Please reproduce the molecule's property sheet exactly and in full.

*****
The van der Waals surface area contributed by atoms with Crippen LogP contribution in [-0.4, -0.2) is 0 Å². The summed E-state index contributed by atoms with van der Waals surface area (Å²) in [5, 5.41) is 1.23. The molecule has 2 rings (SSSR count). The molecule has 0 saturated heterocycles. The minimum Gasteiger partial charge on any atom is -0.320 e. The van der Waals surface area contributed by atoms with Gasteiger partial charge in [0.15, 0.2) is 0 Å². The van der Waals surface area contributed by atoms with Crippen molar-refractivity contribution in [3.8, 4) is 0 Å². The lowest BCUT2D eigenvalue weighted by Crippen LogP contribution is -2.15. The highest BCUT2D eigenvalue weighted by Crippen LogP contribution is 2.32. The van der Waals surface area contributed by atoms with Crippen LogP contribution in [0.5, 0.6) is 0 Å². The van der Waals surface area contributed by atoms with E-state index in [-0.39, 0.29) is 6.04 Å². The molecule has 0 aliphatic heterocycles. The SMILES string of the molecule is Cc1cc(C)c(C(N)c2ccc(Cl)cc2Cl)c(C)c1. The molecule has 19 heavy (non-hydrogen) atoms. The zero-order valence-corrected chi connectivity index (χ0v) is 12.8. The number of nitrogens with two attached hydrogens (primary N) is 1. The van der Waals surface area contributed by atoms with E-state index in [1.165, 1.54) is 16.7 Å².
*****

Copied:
The van der Waals surface area contributed by atoms with Crippen LogP contribution in [-0.4, -0.2) is 0 Å². The summed E-state index contributed by atoms with van der Waals surface area (Å²) in [5, 5.41) is 1.23. The molecule has 2 rings (SSSR count). The molecule has 0 saturated heterocycles. The minimum Gasteiger partial charge on any atom is -0.320 e. The van der Waals surface area contributed by atoms with Gasteiger partial charge in [0.15, 0.2) is 0 Å². The van der Waals surface area contributed by atoms with Crippen molar-refractivity contribution in [3.8, 4) is 0 Å². The lowest BCUT2D eigenvalue weighted by Crippen LogP contribution is -2.15. The highest BCUT2D eigenvalue weighted by Crippen LogP contribution is 2.32. The van der Waals surface area contributed by atoms with Crippen LogP contribution in [0.5, 0.6) is 0 Å². The van der Waals surface area contributed by atoms with E-state index in [-0.39, 0.29) is 6.04 Å². The molecule has 0 aliphatic heterocycles. The SMILES string of the molecule is Cc1cc(C)c(C(N)c2ccc(Cl)cc2Cl)c(C)c1. The molecule has 19 heavy (non-hydrogen) atoms. The zero-order valence-corrected chi connectivity index (χ0v) is 12.8. The number of nitrogens with two attached hydrogens (primary N) is 1. The van der Waals surface area contributed by atoms with E-state index in [1.165, 1.54) is 16.7 Å².